Staying open during snowstorm pays off for some area merchants

There's even a customer for a broken shovel

The Snowstorm Of 2003

February 18, 2003|By Meredith Cohn and Stacey Hirsh | Meredith Cohn and Stacey Hirsh,SUN STAFF

A flood of people wrapped in fleece and Gore-Tex, their dogs in tow, came to Movie Time Video in Federal Hill yesterday, where they rented a season's worth of The Sopranos and The Godfather trilogy at a time.

The Kiss Cafe in Canton bustled with customers drinking coffee and playing cards and backgammon.

And at Dundalk's Home Depot, customers scrounged for whatever they could find to battle the mounds of snow left by one of the biggest storms to ever hit Baltimore.

For some businesses that managed to open, the weekend snowstorm was a bonanza.

"People are getting a little cabin fever; they're renting six to eight movies at a time," said Frieda Ulman, Movie Time Video's owner. Ulman rented, restocked and re-rented a good number of her 15,000 movies by herself Sunday and with just one employee yesterday.

"People were telling me that I was saving their marriages," she said. "I don't know about that, but I know in this neighborhood people don't get ready for storms because they figure it isn't really going to happen or they can walk."

The Baltimore metropolitan region normally has a work force of about 1.3 million, but the heavy snow and the Presidents Day holiday meant many workers stayed home, particularly in the car-dependent suburbs.

Some grocery and hardware stores opened their doors and quickly sold out of snow-related items such as shovels and perishables such as milk.

All 190 Giant supermarkets in Baltimore-Washington area were open yesterday, and all are expected to be open today, said Barry Scher, vice president of public affairs for Giant Food Inc.

"The stores have been very busy," Scher said.

He expected the majority of shelves to stay stocked because delivery trucks were making their way yesterday to stores, located mostly on major roads.

The deliveries were not coming fast enough at the Home Depot on Eastern Avenue in Dundalk, where customers resorted to buying gardening shovels when the snow shovels ran out. One group of landscapers that make extra money cleaning snow even wanted to buy a broken shovel from the store, said Troy Rizzo, the store's manager.

"At this point, they'll buy almost any shovel in the building," he said.

The Home Depot, which usually opens at 6 a.m., didn't open yesterday until 12:30 p.m. After an hour, Rizzo estimated, the store had had about 80 customers, most looking for tools with which to battle the snow, such as salt and snow-blowers, although some had braved the weather to shop for other items, such as paint, he said.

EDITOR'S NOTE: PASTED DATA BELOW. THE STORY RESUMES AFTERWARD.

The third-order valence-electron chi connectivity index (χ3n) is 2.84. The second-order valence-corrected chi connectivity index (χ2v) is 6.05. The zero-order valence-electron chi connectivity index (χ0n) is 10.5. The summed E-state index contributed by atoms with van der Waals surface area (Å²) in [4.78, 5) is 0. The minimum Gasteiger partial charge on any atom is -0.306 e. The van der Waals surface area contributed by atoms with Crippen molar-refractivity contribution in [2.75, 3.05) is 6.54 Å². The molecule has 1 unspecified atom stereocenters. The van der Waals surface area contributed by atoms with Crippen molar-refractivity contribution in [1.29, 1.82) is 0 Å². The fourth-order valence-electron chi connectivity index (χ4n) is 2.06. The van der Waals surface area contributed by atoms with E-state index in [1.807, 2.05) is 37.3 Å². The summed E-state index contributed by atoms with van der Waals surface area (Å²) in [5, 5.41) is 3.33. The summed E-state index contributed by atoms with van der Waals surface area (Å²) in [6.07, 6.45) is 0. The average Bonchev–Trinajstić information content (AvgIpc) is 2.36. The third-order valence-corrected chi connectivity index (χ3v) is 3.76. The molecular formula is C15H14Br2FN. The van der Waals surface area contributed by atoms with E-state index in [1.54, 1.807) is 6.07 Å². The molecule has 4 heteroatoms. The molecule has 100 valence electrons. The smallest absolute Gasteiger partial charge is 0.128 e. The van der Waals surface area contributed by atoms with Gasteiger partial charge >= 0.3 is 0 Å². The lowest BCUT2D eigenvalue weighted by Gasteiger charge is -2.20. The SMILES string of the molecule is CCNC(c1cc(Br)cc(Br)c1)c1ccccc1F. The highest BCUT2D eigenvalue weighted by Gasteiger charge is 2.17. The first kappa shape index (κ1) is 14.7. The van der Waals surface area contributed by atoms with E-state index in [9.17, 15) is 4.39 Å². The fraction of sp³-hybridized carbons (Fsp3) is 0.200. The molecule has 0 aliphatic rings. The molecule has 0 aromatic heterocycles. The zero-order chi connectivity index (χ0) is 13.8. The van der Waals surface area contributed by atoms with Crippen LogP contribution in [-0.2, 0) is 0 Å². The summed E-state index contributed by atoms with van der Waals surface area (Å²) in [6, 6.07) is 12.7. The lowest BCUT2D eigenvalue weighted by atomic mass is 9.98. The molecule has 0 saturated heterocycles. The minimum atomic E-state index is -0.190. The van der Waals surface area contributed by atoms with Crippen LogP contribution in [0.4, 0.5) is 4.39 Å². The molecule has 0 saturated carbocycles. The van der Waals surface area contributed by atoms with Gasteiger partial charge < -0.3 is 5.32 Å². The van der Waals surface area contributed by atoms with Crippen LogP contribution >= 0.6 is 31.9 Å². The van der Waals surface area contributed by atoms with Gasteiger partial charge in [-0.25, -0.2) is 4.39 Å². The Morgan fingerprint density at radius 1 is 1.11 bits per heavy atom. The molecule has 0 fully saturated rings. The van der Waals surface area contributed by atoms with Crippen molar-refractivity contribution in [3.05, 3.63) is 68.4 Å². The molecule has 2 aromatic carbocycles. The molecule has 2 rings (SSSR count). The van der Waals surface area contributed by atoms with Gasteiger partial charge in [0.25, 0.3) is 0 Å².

Others were finding food and fun wherever they could.

"It's been crazy," said Bridget Holm, a manager of MaGerk's Pub, a restaurant and bar on South Charles Street in Federal Hill. "We're fine on beer, but food we're running out of. We'll keep serving until we run out."

Holm said most employees found places to stay in the neighborhood so they could continue to work throughout the storm.

The Kiss Cafe in Canton extended its hours to accommodate the extra business.

"Normally I close at 6 on Sundays, but we stayed open until 10:30," said the cafe's owner, Victor Ganderson.

Ganderson, who picked up his employees in his Jeep, said the Kiss Cafe has been busier than usual. He and his employees planned to keep the restaurant open late yesterday and then spend the night there.

The Amoco on Orleans Street in East Baltimore was packed 10 deep yesterday around 10 a.m. as residents from Pleasant View Apartments and the Maryland Center for Veterans Education and Training (MCVET) came out in search of everything from toilet paper to salted cashews.

The 24-hour gasoline station and a couple of shops in Old Town Mall were the only stores in that area open for business.

"I'll take four packs of cigarettes and two of those peach ring bags," said Eric Williams, 46, a Navy veteran staying at MCVET on North High Street, a transitional housing program for homeless veterans. "I'm buying for four guys. They don't want to fight the snow so they sent me to the store. I'm keeping the change."

Army veteran Andrew Marcus memorized a shopping list for seven.

"Two bags of sour cream and onion, one bag of Frito's, an oatmeal raisin cream and a pack of Newports. ... This isn't going to last long," Marcus, 42, shouted through the glass to cashier Manzoor Ahmad, who had been manning the shop since midnight. "Nothing else is open."

"It's been busy," said Ahmad, who was waiting for the next cashier to relieve him. "A lot of people from the neighborhood have come to buy things. We're open 24 hours so we've been here since the storm started."

Cindy Chen, manager of Fortune Szechuan Restaurant in Mount Vernon, figured she ought to open up to feed her neighbors even though she got no deliveries.

"It's pretty busy with people walking in, sometimes calling first to make sure we're open," said Chen, who lives upstairs from her Charles Street restaurant. "It's even busier than on the weekends. ... We're the only place around here open. Not even the convenience store is open. We have enough food, so we're happy to do it for the neighbors around here."

Staff writer Dan Thanh Dang contributed to this article.

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